Spokane Journal of Business

Federal Reserve action stirs policy error concerns

Timeline for raising rates has become more murky

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Much anticipation and discussion swirled throughout the summer regarding when the Federal Reserve would begin the process to normalize interest rates, with economists and forecasters pretty evenly split between whether or not the Fed would start in September or December. 

Although the Fed’s lack of movement on the process in September wasn’t entirely unexpected, the rationale behind the decision to maintain the status quo was received with surprise and prompted questions about a policy error. 

When the Fed announced its decision, the reasons given were concerns over global economic growth and volatility in the financial markets. Although these issues may, in fact, be of concern, they aren’t a part of the Fed’s mandate, which is to create full employment and stable inflation. From that standpoint, many argued that the Fed had sufficient reason to begin the process of raising interest rates in September. 

The employment picture in the U.S. has shown signs of strength. The unemployment rate has steadily declined, including the all-inclusive U6 measure, which incorporates those officially categorized as unemployed, those who are marginally attached to the workforce, and those who are working part time but want full time jobs. Jobs creation has been steady as well.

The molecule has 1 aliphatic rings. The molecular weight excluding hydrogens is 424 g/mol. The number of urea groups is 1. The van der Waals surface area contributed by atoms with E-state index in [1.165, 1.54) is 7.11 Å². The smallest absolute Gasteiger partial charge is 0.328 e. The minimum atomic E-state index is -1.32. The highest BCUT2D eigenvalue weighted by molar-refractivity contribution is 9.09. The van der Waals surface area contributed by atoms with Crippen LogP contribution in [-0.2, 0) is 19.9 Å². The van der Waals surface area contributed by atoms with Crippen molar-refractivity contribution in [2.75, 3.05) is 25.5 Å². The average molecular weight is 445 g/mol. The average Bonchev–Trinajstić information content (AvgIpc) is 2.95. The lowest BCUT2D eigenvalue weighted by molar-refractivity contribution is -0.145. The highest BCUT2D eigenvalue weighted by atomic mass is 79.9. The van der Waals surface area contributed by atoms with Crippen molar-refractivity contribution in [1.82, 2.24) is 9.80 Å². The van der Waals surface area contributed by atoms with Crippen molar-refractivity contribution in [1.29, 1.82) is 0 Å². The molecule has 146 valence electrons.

More importantly, the Fed spent most of the summer telling the financial markets that the goal of full employment was close enough to potentially warrant a rate increase. 

The Fed also spent time and effort communicating its belief that the declining inflation rate was due to a transitory event—oil prices—which would wash out by the end of the year. Based on the official comments and communications from the Fed, most businesses and investors were prepared for a rate increase in September. 

Given the economic indicators that appear to be in place for a Fed Funds rate increase and the Fed’s rationale incorporating elements beyond its scope, an argument could be made that the Fed has committed a policy error. Further, if global events and market volatility are considered in the Fed’s decision-making process, it begs the question of what other factors might play a role in the future.

The fallout of the Fed’s action—or inaction, as the case may be—is the challenge of maintaining credibility. For nearly two years, the Fed has been telling the business and investment world that it’s preparing to raise rates. As each Fed meeting goes by and nothing happens, there is a risk of being viewed as the boy who cried wolf. 

More importantly, if the business and investment world conclude that the Fed can be influenced by factors outside of its mandate, then the Fed could be portrayed as no longer exercising independent decision making. In addition, businesses and investors could lose confidence, thus hindering the Fed’s effectiveness.